But if you recruit a roommate or move to a less trendy neighborhood, you might slash your rent (a fixed expense) in half. Those are big savings, and savings you don’t have to think about once you’ve made the adjustment: They just rack up each month. The savings you reap can help you pay down debt or save more, which can help you build wealth.
Saving Money on Variable Expenses
Of course, as valuable as it is to make cuts to fixed expenses, saving money on variable expenses is still useful — and depending on your habits, it could be fairly easy to make significant slashes.
As mentioned above, by adjusting your grocery shopping behaviors and aiming at fresh, bulk ingredients over-packaged convenience foods, you might decrease your monthly food bill. You could even get really serious and spend a few hours each weekend scoping out the weekly flyer for sales.
If you have a spendy habit like eating out regularly or shopping for clothes frequently, it can also be possible to find places to make cuts in your variable expenses. You can also find frugal alternatives for your favorite spendy activities, whether that means DIYing your biweekly manicure to learning to whip up that gourmet pizza at home. (Or maybe you’ll find a way to save enough on fixed expenses that you won’t have to worry as much about these habits.)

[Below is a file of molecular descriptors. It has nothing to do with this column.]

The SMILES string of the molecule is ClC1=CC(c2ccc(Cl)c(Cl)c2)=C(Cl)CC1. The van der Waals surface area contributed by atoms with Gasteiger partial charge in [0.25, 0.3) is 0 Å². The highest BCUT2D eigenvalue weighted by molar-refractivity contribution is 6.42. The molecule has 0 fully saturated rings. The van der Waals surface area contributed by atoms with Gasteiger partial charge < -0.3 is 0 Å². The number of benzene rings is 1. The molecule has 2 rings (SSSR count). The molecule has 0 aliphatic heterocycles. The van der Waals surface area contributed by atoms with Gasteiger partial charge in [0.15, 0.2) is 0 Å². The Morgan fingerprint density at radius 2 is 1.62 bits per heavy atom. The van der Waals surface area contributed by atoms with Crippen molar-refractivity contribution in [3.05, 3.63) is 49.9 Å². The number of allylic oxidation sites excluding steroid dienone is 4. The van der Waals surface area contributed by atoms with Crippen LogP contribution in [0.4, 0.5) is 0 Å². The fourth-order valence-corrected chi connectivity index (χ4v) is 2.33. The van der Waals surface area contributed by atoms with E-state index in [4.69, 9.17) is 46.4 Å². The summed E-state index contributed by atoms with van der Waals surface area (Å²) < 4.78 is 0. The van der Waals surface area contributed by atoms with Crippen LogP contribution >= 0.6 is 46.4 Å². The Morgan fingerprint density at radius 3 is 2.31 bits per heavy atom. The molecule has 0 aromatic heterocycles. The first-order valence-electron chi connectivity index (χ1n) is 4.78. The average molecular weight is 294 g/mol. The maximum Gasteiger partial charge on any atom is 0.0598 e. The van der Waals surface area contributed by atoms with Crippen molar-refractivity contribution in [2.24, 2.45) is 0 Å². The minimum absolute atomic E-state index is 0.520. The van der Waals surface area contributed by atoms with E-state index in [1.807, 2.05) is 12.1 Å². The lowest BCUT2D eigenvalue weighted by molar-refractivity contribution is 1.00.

Saving and Budgeting With SoFi
Fixed expenses are those costs that are in the same amount each month, whereas variable expenses can vary. Both can be trimmed if you’re trying to save money in your budget, but cutting from fixed expenses can yield bigger savings for less ongoing effort.